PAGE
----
Although, the road from Dimapur to Kohima was rocky and awful, yet the excitement of being at the coveted festival eliminated all the exhaustion. Moreover, the picturesque surrounding and the affable behaviour of the people of Kohima gave me an inexplicable feeling. Organised by the State Directorate of Tourism of Nagaland, the festival greets and embraces everyone to this beautiful place called Kohima, the capital of Nagaland. I was shocked to see that despite the rumours of being a disturbed state, people from all around the country flock to this city to get an overwhelming experience. Adorned with lights and several events happening simultaneously, the city becomes nothing lesser than a paradise on earth during the festival. You cannot deny the fact that December is considered to be the most happening month of the year and if you are in Kohima during this time, you are at the right place to have some wonderful moments to cherish.
Regarded as the biggest festival in the North Eastern part of the country, it stood upright to prove its significance ever since its inception and has always been a pride for the people of the region. Though, our motive was to shoot the Rock Concert, which is a part of the festival, but could not restrain ourselves to indulge in the Naga way of blissful and happy life. It was a proud moment for the people of the region as the state of Nagaland was celebrating its fifty years of statehood and thus the festival was celebrated for ten days instead of the normal seven day schedule.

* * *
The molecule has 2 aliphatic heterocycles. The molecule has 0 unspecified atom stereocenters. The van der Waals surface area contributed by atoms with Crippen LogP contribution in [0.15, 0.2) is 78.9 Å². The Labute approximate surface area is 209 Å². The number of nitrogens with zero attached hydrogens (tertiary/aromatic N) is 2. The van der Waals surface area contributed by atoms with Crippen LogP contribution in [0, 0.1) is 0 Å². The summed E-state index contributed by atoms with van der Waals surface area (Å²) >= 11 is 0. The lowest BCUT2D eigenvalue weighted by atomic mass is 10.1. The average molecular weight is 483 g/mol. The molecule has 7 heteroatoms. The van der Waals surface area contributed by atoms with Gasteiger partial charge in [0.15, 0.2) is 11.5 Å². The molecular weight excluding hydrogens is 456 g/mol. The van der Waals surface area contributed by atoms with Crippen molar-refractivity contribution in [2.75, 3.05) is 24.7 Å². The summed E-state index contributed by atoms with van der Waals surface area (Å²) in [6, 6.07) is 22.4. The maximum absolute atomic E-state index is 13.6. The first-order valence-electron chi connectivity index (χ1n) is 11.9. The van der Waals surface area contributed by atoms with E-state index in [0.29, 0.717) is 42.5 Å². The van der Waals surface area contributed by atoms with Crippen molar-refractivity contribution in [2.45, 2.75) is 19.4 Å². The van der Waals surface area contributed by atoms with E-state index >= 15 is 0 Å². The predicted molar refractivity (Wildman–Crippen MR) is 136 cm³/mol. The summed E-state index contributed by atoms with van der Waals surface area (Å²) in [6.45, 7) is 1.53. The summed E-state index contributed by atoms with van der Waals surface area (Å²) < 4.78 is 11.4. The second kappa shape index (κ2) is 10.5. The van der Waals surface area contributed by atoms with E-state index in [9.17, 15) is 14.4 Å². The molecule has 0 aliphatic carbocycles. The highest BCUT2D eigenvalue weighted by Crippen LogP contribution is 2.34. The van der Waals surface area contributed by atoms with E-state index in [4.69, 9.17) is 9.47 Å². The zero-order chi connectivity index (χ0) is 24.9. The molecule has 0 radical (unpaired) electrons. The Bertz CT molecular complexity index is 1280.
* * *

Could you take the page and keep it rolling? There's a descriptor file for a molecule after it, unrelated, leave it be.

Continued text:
Kisama, the Naga Heritage Village, which hosts the main festival, is well maintained and the scenic beauty around the area is breathtaking. With different stalls offering "Zothu” and "Thutse" (local alcoholic beverages made of rice) and the authentic food of the all the sixteen major tribes of Nagaland, Kisama offers a plethora of options for foodies and of course to bibulous like us. I visited all the stalls in Kisama to pleasure my taste buds with various delectable authentic food items and also to keep my spirits high, “Zothu” was always there. The stalls in Kisama closed their affair by 6 in the evening; however the night did not get over so soon. The Rock Contest, the Music Festival, the Hornbill Night Bazaar and many other activities kept the nights alive and young.
The last day of the festival was more eventful as we all participated in the community dance where all the different tribes of the state unite and dance together. Since, we were there for the documentary shoot, after the celebration at Kisama, we had to rush to the Rock Contest Finale where ten bands got shortlisted from numerous bands, which came for audition from all across the country. That was the only time we were actually working apart from our extracurricular activities. It was fun, but to be frank, the result of the contest was unsatisfactory (*at least for me). Though the Rock Contest got over by 10 P.M., yet the night was still young and rocking. It was our last day in Kohima and we didn’t want to waste it at all. During our stay, we met some local guys and became friends, who took us to a party after the rock show. Dance to the tunes of the DJ or sit by the fire and enjoy some “Zothu”, it’s up to you. But I’m sure that if you were there, you would have had some amazing moments.
With so many events and activities, I was gearing myself up for the festive season to follow. It was my first experience and with my fingers crossed, I am looking forward to have some more enthralling moments in the years to come at the Hornbill Festival.